Connecting Austin’s Youth with Nature and Wildlife

The National Wildlife Federation works with educators across the country to introduce the next generation of conservationists to nature and the wildlife that call it home. The Federation was one of many partner organizations that worked with the City of Austin’s Parks and Recreation Department and Austin Independent School District this year to make Barrington Elementary the first “Green School Park” in Austin.

Research has proven that nature serves as a factor in stress reduction for students, in addition to increasingly the likelihood that these children will grow into adults who understand positive actions they can take to protect wildlife. The “Green School Park” pilot was launched as part of the Cities Connecting Children to Nature (CCCN) project that began with a grant received in 2016 from The National League of Cities and the Children & Nature Network to increase equitable access to nature within cities. There are now 18 cities around the country involved in CCCN projects. Let’s learn about this incredible win for children and wildlife in Austin:

Partnerships in Action

The CCCN team in Austin developed a community and data-driven survey to identify areas of the city with a green spaces deficit. Three schools (Barrington, Wooldridge, and Cook Elementary) in the Rundberg area of North Austin were determined to be in the focus range and will ultimately become “Green School Parks” that serve as an outdoor classroom, play area, and recreational space for members of the community during out-of-school hours.

Eco-schools sign amid native plant garden

Pollinator garden at Barrington Elementary. Photo: Georgian Acres Neighborhood Association.

Through the implementation of our regional Monarch Heroes Program and in partnership with the City of Austin Watershed Department, National Wildlife Federation has helped a team of Barrington teachers and their students transform a previously underutilized open space on campus into a pollinator-focused rain garden. This garden provides critical native milkweed and nectar plants for the monarch butterfly, whose population has plummeted by more than 90 percent in the past 20 years. The space will also serve as an outdoor learning center for the entire school to build awareness and help reverse the butterflies’ decline.

Seeing the Difference in Students

2nd grade Barrington teacher, Victoria Reyna, commented on how the Monarch Heroes Program has benefited her students and teaching methods:

“I can honestly say that Monarch Heroes has played an instrumental part in the increase of my student’s love of learning, while also decreasing the amount of behavioral issues in my classroom. I have been able to extend my students’ learning outside of the classroom walls and into the gardens for all subject areas. I have also noticed that my students are more aware of the effects of the decline in the population of pollinators on our community and the greater world, and are eager to make a positive impact. We feel so proud that we are helping the Monarch butterfly and other pollinators in our community for a greater cause.”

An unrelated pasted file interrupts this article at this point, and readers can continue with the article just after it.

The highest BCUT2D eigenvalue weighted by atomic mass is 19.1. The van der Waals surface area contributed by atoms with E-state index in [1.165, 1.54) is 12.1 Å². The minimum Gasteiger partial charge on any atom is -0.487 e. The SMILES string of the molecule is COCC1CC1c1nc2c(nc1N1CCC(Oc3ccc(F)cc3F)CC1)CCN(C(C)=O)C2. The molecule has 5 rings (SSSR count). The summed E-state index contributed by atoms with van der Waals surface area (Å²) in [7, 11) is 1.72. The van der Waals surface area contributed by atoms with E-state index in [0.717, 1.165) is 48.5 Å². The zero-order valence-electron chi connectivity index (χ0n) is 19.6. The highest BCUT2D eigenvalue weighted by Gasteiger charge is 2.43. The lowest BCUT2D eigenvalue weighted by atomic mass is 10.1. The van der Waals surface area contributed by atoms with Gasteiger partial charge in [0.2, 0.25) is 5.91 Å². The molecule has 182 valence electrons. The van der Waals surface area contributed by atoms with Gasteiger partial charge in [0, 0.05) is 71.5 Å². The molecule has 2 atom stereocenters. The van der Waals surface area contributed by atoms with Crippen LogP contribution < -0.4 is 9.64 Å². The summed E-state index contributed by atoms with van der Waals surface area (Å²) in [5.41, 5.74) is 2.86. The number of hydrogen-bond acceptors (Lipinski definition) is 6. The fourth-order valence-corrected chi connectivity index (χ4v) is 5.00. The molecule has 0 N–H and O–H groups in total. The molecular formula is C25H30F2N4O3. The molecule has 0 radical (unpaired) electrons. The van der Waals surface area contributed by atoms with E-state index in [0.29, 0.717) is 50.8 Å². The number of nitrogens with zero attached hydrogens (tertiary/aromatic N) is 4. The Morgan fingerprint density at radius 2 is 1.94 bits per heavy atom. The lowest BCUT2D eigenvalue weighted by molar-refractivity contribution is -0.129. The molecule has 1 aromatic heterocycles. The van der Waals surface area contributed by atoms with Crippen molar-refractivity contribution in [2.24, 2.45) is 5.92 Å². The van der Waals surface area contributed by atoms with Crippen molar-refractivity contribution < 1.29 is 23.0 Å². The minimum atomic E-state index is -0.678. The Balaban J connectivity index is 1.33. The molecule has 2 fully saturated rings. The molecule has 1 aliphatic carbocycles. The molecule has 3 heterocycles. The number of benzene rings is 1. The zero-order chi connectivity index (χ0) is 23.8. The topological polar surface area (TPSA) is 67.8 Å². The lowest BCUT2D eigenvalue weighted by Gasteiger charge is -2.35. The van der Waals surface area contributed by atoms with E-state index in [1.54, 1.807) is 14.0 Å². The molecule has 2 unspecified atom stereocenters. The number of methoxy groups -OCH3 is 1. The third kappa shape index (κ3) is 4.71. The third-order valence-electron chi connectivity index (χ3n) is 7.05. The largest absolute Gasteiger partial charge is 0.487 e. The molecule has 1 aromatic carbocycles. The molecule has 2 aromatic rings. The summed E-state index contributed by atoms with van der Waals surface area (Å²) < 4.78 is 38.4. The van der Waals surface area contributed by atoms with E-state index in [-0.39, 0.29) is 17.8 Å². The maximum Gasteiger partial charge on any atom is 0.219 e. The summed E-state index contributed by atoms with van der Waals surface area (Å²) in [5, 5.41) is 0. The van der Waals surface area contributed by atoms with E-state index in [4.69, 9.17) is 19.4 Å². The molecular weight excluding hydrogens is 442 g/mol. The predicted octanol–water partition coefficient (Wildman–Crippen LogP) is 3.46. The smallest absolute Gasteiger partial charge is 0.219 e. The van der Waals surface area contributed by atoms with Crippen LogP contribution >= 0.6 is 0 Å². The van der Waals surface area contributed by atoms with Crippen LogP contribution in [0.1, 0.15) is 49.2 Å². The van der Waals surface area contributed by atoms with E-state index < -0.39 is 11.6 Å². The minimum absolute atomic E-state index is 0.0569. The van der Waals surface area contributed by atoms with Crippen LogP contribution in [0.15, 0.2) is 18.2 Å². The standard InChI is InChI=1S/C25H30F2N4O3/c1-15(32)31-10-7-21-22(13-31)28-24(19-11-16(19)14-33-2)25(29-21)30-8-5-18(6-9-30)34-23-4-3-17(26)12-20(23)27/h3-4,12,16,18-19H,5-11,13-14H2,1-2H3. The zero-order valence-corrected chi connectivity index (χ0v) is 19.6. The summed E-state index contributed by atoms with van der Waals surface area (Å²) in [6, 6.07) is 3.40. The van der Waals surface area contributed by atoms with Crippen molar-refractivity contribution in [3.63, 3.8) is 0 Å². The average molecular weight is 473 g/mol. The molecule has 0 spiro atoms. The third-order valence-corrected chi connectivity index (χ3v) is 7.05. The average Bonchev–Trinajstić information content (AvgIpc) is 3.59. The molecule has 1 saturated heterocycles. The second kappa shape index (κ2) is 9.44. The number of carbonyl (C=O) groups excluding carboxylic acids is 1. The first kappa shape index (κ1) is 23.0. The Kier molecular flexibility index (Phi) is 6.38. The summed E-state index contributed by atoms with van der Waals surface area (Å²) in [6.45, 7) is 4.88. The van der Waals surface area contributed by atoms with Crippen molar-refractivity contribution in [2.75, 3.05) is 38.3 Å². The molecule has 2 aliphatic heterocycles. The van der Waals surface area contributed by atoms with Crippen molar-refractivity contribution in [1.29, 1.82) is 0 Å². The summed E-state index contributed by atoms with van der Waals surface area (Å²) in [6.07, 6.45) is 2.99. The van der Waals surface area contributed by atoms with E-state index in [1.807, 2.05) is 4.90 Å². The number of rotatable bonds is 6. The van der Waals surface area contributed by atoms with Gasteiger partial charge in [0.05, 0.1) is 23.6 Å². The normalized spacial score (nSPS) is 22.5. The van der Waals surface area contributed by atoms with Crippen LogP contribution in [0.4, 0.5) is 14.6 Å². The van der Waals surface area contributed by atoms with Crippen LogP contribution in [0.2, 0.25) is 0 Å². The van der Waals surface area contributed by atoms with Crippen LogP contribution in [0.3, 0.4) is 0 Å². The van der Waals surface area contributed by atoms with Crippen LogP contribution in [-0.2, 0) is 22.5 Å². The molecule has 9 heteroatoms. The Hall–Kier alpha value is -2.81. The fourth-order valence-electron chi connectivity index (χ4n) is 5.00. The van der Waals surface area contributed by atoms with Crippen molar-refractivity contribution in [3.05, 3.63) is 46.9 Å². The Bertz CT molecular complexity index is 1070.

1st grade teacher, Elisa Sandoval, has also brought monarch recovery work directly into her lesson plans.

“When we go outside, they observe plants, animals and the sky. They talk about their observations and ask questions. When we were working on our Science Project the students were amazed about the monarch butterfly’s migration. It changed the way I teach because I want my students to learn not just from lessons like reading and writing but also learning from opportunities to explore nature.”

Barren Schoolyard to Wildlife Oasis

Monarch caterpillar in Barrington garden

Monarch caterpillar spotted in the garden. Photo by NWF staff

Since the implementation of the gardens and other green features, Barrington Elementary has been a host to a number of wildlife species. Birds like cardinals, mockingbirds, doves, blue jays, and even hawks are finding homes in the school’s green spaces. Butterflies, bees, hummingbirds, and other pollinators can be found buzzing throughout the gardens.

The new habitat features on campus benefit not only the local wildlife, but student health and education, and the community.

National Wildlife Federation celebrates its ability to help Barrington Elementary transform to a Green School Park, now equipped with a new play space, a meandering walkway, new trees, an herb garden, and the pollinator-focused rain garden. NWF’s education staff continue to support the school through participating in garden workdays and community events such as the Barrington Dedication Celebration, and Barrington Park Family Fun Saturdays.

This initiative by Cities Connecting Children to Nature project helps city leaders and their partners, like National Wildlife Federation, ensure that all children have the opportunity to play, learn, grow, and thrive in nature.

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